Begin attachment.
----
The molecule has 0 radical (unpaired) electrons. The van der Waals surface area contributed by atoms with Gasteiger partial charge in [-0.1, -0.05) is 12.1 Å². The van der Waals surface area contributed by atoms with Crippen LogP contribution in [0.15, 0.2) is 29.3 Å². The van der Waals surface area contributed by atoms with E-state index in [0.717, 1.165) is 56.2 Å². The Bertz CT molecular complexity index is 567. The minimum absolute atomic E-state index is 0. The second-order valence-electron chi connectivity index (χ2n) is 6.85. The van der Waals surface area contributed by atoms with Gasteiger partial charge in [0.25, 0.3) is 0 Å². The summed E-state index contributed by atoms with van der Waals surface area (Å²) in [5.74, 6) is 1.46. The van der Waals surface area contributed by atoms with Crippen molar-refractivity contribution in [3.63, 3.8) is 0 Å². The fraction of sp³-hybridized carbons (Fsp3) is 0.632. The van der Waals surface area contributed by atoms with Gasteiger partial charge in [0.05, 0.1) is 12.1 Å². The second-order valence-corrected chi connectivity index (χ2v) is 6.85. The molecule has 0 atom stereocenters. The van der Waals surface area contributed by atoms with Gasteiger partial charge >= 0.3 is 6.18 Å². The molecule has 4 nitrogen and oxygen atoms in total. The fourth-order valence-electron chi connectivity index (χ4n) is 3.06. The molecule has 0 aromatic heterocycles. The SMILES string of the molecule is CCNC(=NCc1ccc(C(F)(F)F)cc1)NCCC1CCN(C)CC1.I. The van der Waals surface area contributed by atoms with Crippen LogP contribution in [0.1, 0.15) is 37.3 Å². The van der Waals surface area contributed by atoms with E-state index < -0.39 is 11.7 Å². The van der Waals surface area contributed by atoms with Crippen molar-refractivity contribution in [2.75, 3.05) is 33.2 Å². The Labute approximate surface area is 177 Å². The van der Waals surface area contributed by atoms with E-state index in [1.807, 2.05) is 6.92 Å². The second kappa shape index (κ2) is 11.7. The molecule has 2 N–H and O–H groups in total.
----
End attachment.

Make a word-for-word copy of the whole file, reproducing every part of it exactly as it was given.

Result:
The molecule has 0 radical (unpaired) electrons. The van der Waals surface area contributed by atoms with Gasteiger partial charge in [-0.1, -0.05) is 12.1 Å². The van der Waals surface area contributed by atoms with Crippen LogP contribution in [0.15, 0.2) is 29.3 Å². The van der Waals surface area contributed by atoms with E-state index in [0.717, 1.165) is 56.2 Å². The Bertz CT molecular complexity index is 567. The minimum absolute atomic E-state index is 0. The second-order valence-electron chi connectivity index (χ2n) is 6.85. The van der Waals surface area contributed by atoms with Gasteiger partial charge in [0.25, 0.3) is 0 Å². The summed E-state index contributed by atoms with van der Waals surface area (Å²) in [5.74, 6) is 1.46. The van der Waals surface area contributed by atoms with Crippen molar-refractivity contribution in [3.63, 3.8) is 0 Å². The fraction of sp³-hybridized carbons (Fsp3) is 0.632. The van der Waals surface area contributed by atoms with Gasteiger partial charge in [0.05, 0.1) is 12.1 Å². The second-order valence-corrected chi connectivity index (χ2v) is 6.85. The molecule has 0 atom stereocenters. The van der Waals surface area contributed by atoms with Gasteiger partial charge >= 0.3 is 6.18 Å². The molecule has 4 nitrogen and oxygen atoms in total. The fourth-order valence-electron chi connectivity index (χ4n) is 3.06. The molecule has 0 aromatic heterocycles. The SMILES string of the molecule is CCNC(=NCc1ccc(C(F)(F)F)cc1)NCCC1CCN(C)CC1.I. The van der Waals surface area contributed by atoms with Crippen LogP contribution in [0.1, 0.15) is 37.3 Å². The van der Waals surface area contributed by atoms with E-state index < -0.39 is 11.7 Å². The van der Waals surface area contributed by atoms with Crippen molar-refractivity contribution in [2.75, 3.05) is 33.2 Å². The Labute approximate surface area is 177 Å². The van der Waals surface area contributed by atoms with E-state index in [1.807, 2.05) is 6.92 Å². The second kappa shape index (κ2) is 11.7. The molecule has 2 N–H and O–H groups in total.